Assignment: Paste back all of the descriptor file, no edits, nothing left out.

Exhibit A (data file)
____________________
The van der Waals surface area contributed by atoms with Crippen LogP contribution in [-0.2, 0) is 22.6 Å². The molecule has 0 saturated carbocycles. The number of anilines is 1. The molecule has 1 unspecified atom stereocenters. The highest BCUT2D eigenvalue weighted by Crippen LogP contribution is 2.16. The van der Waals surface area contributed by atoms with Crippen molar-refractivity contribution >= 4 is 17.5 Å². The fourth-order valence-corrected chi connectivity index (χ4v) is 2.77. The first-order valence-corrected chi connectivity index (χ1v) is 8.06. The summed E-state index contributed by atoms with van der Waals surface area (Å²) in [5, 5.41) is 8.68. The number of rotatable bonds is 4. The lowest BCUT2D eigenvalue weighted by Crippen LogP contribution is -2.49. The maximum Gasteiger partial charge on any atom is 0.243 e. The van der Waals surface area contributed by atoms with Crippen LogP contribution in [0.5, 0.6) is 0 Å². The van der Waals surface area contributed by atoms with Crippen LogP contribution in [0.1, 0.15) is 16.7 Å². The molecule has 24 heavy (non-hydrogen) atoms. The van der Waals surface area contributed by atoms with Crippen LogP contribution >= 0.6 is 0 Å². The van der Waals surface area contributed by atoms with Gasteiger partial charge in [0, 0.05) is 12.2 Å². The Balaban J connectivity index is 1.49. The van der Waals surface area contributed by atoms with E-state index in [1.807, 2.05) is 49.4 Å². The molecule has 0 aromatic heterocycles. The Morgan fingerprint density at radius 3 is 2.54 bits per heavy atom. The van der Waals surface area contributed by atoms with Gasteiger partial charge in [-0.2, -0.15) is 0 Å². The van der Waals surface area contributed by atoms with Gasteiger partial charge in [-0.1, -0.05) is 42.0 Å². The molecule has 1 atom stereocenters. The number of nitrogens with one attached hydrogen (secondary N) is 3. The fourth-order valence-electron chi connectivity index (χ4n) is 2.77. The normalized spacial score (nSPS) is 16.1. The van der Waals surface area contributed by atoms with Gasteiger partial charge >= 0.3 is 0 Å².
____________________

The van der Waals surface area contributed by atoms with Crippen LogP contribution in [-0.2, 0) is 22.6 Å². The molecule has 0 saturated carbocycles. The number of anilines is 1. The molecule has 1 unspecified atom stereocenters. The highest BCUT2D eigenvalue weighted by Crippen LogP contribution is 2.16. The van der Waals surface area contributed by atoms with Crippen molar-refractivity contribution >= 4 is 17.5 Å². The fourth-order valence-corrected chi connectivity index (χ4v) is 2.77. The first-order valence-corrected chi connectivity index (χ1v) is 8.06. The summed E-state index contributed by atoms with van der Waals surface area (Å²) in [5, 5.41) is 8.68. The number of rotatable bonds is 4. The lowest BCUT2D eigenvalue weighted by Crippen LogP contribution is -2.49. The maximum Gasteiger partial charge on any atom is 0.243 e. The van der Waals surface area contributed by atoms with Crippen LogP contribution in [0.5, 0.6) is 0 Å². The van der Waals surface area contributed by atoms with Crippen LogP contribution in [0.1, 0.15) is 16.7 Å². The molecule has 24 heavy (non-hydrogen) atoms. The van der Waals surface area contributed by atoms with Crippen LogP contribution >= 0.6 is 0 Å². The van der Waals surface area contributed by atoms with Gasteiger partial charge in [0, 0.05) is 12.2 Å². The Balaban J connectivity index is 1.49. The van der Waals surface area contributed by atoms with E-state index in [1.807, 2.05) is 49.4 Å². The molecule has 0 aromatic heterocycles. The Morgan fingerprint density at radius 3 is 2.54 bits per heavy atom. The van der Waals surface area contributed by atoms with Gasteiger partial charge in [-0.2, -0.15) is 0 Å². The van der Waals surface area contributed by atoms with Gasteiger partial charge in [-0.1, -0.05) is 42.0 Å². The molecule has 1 atom stereocenters. The number of nitrogens with one attached hydrogen (secondary N) is 3. The fourth-order valence-electron chi connectivity index (χ4n) is 2.77. The normalized spacial score (nSPS) is 16.1. The van der Waals surface area contributed by atoms with Gasteiger partial charge >= 0.3 is 0 Å².